King Lear’s ruthless reaction, as evidenced by the violent imagery of his language, “the barbarous Scythian…property of blood”, and declaration of losing love for his once-favourite daughter, again paints a portrait of a man hell-bent on power, his actions bordering on social insanity. Kent, a conservative and noble figure throughout the play, keeps the formality of the occasion by using words such as “liege” and “royal”.

However he soon drops the formality of the language and almost shockingly refers to his leader as “old man”, and refers to him saying ‘thou’, a 17th century informal term that then would have caused great offence. The sudden switch in language and ensuing disrespect towards a figure of comparative all-powerfulness is significant in displaying the general dissonance within the palace, and opening scene. Suspense and tension slowly builds during Lear’s defence of Cordelia (Lear’s stern warnings of “The bow is bent” and “On thy life, no more”), comes to a climax upon Kent’s banishment.

This signifies the descending of the scene from a competent King firmly in charge of his kingdom, to absolute chaos, and also shows the instability and unjustness of Lear- the banishment of two people who were most dear to him suggests rashness, irresponsibility and tyranny. Lear calling in France and Burgundy, and their ensuing conversation borders on the humorous. Lear asserts his dominance with his insults toward his daughter within his very presence- “infirmities she owes…cursed…. adopted to our hate” and is juxtaposed for effect with the extremely respectful and accommodating language he uses towards his lords.

The discussion and debate upon who shall ‘claim’ Cordelia creates the effect that Cordelia is a powerless, almost insignificant object scrutinised prior to being ‘owned’ by a man. The fact that the 3 men are discussing the value of land and wealth over the essence of relationships and love also highlights the attitudes of the time, and therefore creates a sense of unease about Cordelia’s future. This all probably reflects Elizabethan society in the 17th century, a period of time when women were massively supressed and dominated, despite the country being ruled by a woman at the time.

It does also create a type of unease and a definite feeling of injustice- the audience is made to feel sorry for Cordelia having been so dearly punished and now put ‘up for sale’ due to a mere assertion of her integrity. Upon Cordelia’s exit from the stage, a sense of ambiguity is established. “I know what you are”, a message from Cordelia to her siblings, raises the question of impurity within the two daughters and confirms their fakery during Lear’s ‘test of love’; with this statement we assume Goneril and Regan are deceitful and are both liars. Prescribe not us our duties” highlights the frosty exchange between the two sisters, and signifies a further sense of family conflict, and the audience are left wondering whether “Well may you prosper! ” is a genuine wish or said in sarcastic scorn. It is this type of vagueness in the sisters’ exchange that raises questions about what the actions of the three sisters will be further on in the play. Regan and Goneril’s plot against their father at the culmination of the scene introduces the audience to the deviousness and evil of Goneril and Regan.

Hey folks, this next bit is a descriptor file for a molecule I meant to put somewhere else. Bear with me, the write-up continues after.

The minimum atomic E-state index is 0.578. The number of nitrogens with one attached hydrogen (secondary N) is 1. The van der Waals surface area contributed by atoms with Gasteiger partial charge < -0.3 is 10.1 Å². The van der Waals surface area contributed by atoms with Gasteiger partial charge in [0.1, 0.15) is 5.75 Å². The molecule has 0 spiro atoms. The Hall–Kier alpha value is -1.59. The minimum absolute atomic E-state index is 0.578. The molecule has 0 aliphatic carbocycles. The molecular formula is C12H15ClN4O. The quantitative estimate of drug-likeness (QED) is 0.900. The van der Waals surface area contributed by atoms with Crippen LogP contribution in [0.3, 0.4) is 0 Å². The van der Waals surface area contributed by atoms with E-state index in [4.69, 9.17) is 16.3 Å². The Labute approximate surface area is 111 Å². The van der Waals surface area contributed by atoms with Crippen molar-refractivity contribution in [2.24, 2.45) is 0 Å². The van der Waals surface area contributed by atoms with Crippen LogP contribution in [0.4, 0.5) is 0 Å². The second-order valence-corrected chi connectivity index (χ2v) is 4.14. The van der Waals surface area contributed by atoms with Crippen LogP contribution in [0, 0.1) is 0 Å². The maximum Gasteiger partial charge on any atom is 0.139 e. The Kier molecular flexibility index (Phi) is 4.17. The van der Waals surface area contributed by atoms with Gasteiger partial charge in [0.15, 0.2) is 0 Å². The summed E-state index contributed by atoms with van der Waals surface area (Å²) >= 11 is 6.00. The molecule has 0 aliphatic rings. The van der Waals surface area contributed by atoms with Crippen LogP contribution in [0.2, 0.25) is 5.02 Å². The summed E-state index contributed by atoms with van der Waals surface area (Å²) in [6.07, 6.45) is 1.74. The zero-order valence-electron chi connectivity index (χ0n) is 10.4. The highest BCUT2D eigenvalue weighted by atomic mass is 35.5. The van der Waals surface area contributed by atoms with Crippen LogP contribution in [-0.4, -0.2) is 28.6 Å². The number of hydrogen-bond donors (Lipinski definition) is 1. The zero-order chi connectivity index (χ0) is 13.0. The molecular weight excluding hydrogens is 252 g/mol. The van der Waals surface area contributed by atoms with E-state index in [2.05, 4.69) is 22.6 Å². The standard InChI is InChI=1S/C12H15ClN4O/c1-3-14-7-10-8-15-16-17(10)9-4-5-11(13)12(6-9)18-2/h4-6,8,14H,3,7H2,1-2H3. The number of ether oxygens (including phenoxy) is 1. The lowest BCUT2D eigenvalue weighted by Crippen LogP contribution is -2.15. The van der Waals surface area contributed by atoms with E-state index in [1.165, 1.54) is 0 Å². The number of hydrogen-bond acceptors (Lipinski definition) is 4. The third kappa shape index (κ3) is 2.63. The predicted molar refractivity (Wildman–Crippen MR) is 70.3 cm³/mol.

Their very hostile statements against their own father- “he hath ever but slenderly known himself” highlight their subversiveness, and we see the pair both feel, and project unease: they feel anxious about their father treating them in the way Cordelia was treated, and instil a degree of uncertainty about the future of the kingdom after their decision to “do something, and in the heat”. Even to the modern day audience this appears fairly shocking- two daughters plotting to rise against their father in a violent way.

It is however interesting to take into account what emotions this would have evoked out of a 17th century audience. Typical renaissance models of feminity required women to be quiet and submissive i. e. - the dominated. However Lear’s daughters subvert all the accepted codes of feminine behaviour and set out to destroy their family- there is no doubt that this agent of chaos would have stirred unease in a Jacobean audience.

However it is not only this aspect of the opening scene that would have drawn emotions from the Jacobean audience. The Jacobean period had very much been a time of social, religious and political change; the traditional assumptions of gender and class were under scrutiny, the patriarchal and gerontocratic aspects of life, that is, not passing on their power before death, were being challenged.

It has been said that King Lear is a reflection of the anxieties about the period, therefore it is not hard to guess what the audience would have been feeling watching a reflection of the reshaping of the establishment they were so accustomed to. One thing that Queen Elizabeth and James did do however was acknowledge God as the ‘supreme ruler’ of the land, and saw it as a grave sin to divide their country.

So Lear’s decision to divide his kingdom up, an act of perceived instability, would have shocked, and possibly angered, Jacobean audiences, who at the time were especially worried about the future of England in this period of transition in society, and Shakespeare does very well in evoking the breakdown of that whole way of life. It is in the opening scene that Shakespeare establishes the plot (and subplot) that introduces a variety of themes- primarily patriarchal and family relations, political relations, and status and wealth.

It is through the exploration of these themes that aspects such as conflict, confusion, and instability arise, the product of which is the pervading feeling of unease- the feeling that life, not only family life but also the typical English life, is not quite as harmonious as it should be, and it is in this gradual introduction and development of unease in Act I that Shakespeare sets the tone for the discordant events that will come later in the play.

Updated: Nov 01, 2022
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How does Shakespeare create a sense of unease in Act 1 Scene 1 of King Lear?. (2020, Jun 02). Retrieved from

How does Shakespeare create a sense of unease in Act 1 Scene 1 of King Lear? essay